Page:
Our world is trying to tackle the climate crisis in many different areas; therefore, it is of great importance to attract people's attention and include them in the process. Today I want to highlight a new documentary, "Kiss the Ground," on Netflix. If you are a little bored of watching content that the end of the world is coming, all resources are drain away, and you may love this documentary more with a solution-oriented perspective.
Generally, when climate problems come to mind, it is highlighted the necessity of struggle in many areas such as drought, deterioration of seasonal norms, pollution of the oceans, melting of glaciers, extinction of animal species. Most of the time, people hear the most about the harm of carbon dioxide in the first place in the climate problems and how bad it is, and the need to reduce carbon emission. Of course, reducing carbon emissions with renewable energy solutions and reducing fossil fuels plays a crucial role in this regard. However, "Kiss the Ground" focuses on the carbon dioxide in the soil as a solution.
Carbon dioxide is one of the fundamental elements for both the human body and earth. Sixteen percent of the human body is made up of carbon, and we can live on the earth with the shield of the atmosphere above the earth. Carbon dioxide is necessary for living life, but it should also be under control. The amount of carbon in the air has reached critical levels along with fossil fuels, industries, and vehicles, and we can change this situation on the opposite with renewable energy. But the solution can be more straightforward and under our feet.
Ray Archuleta, a conservation agronomist, claims that if people get the soil right, they can fix a lot of issues. Healthy soil means that healthy plants, healthy animals, healthy water, and a healthy climate. The reason is that soil has the unique ability to sequester carbon dioxide out of the atmosphere. Since the kinder garden, we know that plants convert carbon dioxide to oxygen, but the soil absorbs carbon dioxide and feeds microorganisms in the soil. Archuleta defends that when people imitate nature, they can use less product in agriculture and also can gain more money with diversity in the product line.
The soil means food at the same time, and food means human health. The quality of the soil also affects the quality of food. Since toxic chemicals used in agriculture to obtain more food production in a shorter time have been used in the soil, the soil loses its natural microorganisms and leads lands to erosion. This toxic chemicals in the soil destroy the food production system. Also, toxic chemicals are passed on to humans through food and causing cancer, birth defects, and attention deficit disorder.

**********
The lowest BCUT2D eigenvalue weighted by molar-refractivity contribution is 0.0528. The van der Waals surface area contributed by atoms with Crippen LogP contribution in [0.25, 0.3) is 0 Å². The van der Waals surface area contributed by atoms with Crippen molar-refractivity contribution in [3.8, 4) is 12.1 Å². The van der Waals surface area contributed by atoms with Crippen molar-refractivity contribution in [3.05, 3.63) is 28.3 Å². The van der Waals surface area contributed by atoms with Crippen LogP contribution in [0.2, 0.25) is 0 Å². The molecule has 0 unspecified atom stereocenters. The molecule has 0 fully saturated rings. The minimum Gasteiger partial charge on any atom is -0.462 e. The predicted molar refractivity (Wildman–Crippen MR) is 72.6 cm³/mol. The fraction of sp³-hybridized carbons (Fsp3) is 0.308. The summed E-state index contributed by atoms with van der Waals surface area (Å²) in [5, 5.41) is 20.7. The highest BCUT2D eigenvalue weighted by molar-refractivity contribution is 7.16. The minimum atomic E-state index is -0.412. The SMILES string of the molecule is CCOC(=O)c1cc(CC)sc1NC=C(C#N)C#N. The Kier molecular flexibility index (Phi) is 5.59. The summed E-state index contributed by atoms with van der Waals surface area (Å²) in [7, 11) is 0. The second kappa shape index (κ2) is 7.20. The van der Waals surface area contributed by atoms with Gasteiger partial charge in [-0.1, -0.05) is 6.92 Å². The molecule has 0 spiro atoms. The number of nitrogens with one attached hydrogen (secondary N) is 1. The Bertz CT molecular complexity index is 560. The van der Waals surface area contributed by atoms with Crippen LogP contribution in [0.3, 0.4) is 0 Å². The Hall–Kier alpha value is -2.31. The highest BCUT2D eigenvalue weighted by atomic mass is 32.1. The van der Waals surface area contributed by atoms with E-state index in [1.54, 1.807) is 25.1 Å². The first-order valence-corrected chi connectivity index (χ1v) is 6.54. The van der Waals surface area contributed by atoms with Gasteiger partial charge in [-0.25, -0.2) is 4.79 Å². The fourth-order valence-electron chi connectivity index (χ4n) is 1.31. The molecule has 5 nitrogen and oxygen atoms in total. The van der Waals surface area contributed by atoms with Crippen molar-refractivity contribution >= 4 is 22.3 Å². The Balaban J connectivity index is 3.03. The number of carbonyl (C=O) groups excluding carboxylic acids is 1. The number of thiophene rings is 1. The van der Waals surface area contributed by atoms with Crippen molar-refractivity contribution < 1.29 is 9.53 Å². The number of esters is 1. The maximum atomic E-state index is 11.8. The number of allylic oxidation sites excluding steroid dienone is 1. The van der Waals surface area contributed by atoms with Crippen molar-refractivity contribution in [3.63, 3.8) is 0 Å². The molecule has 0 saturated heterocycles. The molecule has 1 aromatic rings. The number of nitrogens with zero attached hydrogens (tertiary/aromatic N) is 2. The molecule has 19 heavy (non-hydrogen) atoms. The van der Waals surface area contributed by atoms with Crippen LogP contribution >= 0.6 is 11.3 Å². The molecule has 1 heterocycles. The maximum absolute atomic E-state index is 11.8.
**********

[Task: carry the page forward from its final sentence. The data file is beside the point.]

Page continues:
Living plants have a vital role in reversing global warming. If important steps are taken, they can be a solution to global warming in decades, not centuries. In 2015, Stephane Le Fall, French Minister of Agriculture, offered a proposal for a solution on climate change at United Nations Climate Change Conference. Le Fall claims that people are able to implement an actual answer to struggle against climate change, an answer that could equal the same amount of carbon humanity emits each year. The soil environment can hold more carbon in the atmosphere. The solution will not come up with the one country; the countries whose are the big carbon dioxide emitters should join in the fight against climate change bring a solution from micro-scale to macro scale. This solution's significance is that the scales and measurements show that reducing carbon emission is not enough for the world now.
Electricity cars and renewable energy are significant, and they should be applied, but they will not alter the tremendous amount of carbon we have put in the atmosphere in the decades. The earth needs to drawdown; once it can be achieved in the twenty years, the earth will start cooling, and it is possible with growing farms and plants in a completely different way than today. Various steps can be implemented to contribute to the solution, such as turning food waste into composting, encouraging people to recycle, implementing agricultural policies, and educating farmers to turn agriculture into its nature.
“Kiss the Ground” shows you one of the vital solutions to overcome the climate crisis in a historical, political, and humanitarian framework. You can see how nature can renew itself with its power and how each individual can contribute to the solution with tiny practices.